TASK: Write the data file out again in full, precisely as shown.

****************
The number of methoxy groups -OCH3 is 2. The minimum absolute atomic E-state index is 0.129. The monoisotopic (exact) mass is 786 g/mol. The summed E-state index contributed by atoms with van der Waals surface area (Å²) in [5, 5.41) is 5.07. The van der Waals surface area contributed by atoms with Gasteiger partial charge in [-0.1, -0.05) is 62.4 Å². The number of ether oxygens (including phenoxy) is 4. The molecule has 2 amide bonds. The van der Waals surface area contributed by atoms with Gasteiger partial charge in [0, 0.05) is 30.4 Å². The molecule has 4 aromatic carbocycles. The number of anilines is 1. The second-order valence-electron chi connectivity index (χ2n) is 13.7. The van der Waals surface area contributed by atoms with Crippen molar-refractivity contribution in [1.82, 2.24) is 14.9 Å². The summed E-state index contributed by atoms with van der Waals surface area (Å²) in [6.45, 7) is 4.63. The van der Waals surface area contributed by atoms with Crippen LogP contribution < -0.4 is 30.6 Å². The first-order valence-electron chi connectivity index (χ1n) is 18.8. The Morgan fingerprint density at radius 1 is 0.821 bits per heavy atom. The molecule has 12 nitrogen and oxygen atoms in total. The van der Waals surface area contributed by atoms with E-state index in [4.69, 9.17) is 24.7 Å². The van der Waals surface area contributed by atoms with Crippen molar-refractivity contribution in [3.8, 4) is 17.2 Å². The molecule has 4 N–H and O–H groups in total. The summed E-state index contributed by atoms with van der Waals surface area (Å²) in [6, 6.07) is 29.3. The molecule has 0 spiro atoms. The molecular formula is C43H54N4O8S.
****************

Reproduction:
The number of methoxy groups -OCH3 is 2. The minimum absolute atomic E-state index is 0.129. The monoisotopic (exact) mass is 786 g/mol. The summed E-state index contributed by atoms with van der Waals surface area (Å²) in [5, 5.41) is 5.07. The van der Waals surface area contributed by atoms with Gasteiger partial charge in [-0.1, -0.05) is 62.4 Å². The number of ether oxygens (including phenoxy) is 4. The molecule has 2 amide bonds. The van der Waals surface area contributed by atoms with Gasteiger partial charge in [0, 0.05) is 30.4 Å². The molecule has 4 aromatic carbocycles. The number of anilines is 1. The second-order valence-electron chi connectivity index (χ2n) is 13.7. The van der Waals surface area contributed by atoms with Crippen molar-refractivity contribution in [1.82, 2.24) is 14.9 Å². The summed E-state index contributed by atoms with van der Waals surface area (Å²) in [6.45, 7) is 4.63. The van der Waals surface area contributed by atoms with Crippen LogP contribution < -0.4 is 30.6 Å². The first-order valence-electron chi connectivity index (χ1n) is 18.8. The Morgan fingerprint density at radius 1 is 0.821 bits per heavy atom. The molecule has 12 nitrogen and oxygen atoms in total. The van der Waals surface area contributed by atoms with E-state index in [4.69, 9.17) is 24.7 Å². The van der Waals surface area contributed by atoms with Crippen molar-refractivity contribution in [3.8, 4) is 17.2 Å². The molecule has 4 N–H and O–H groups in total. The summed E-state index contributed by atoms with van der Waals surface area (Å²) in [6, 6.07) is 29.3. The molecule has 0 spiro atoms. The molecular formula is C43H54N4O8S.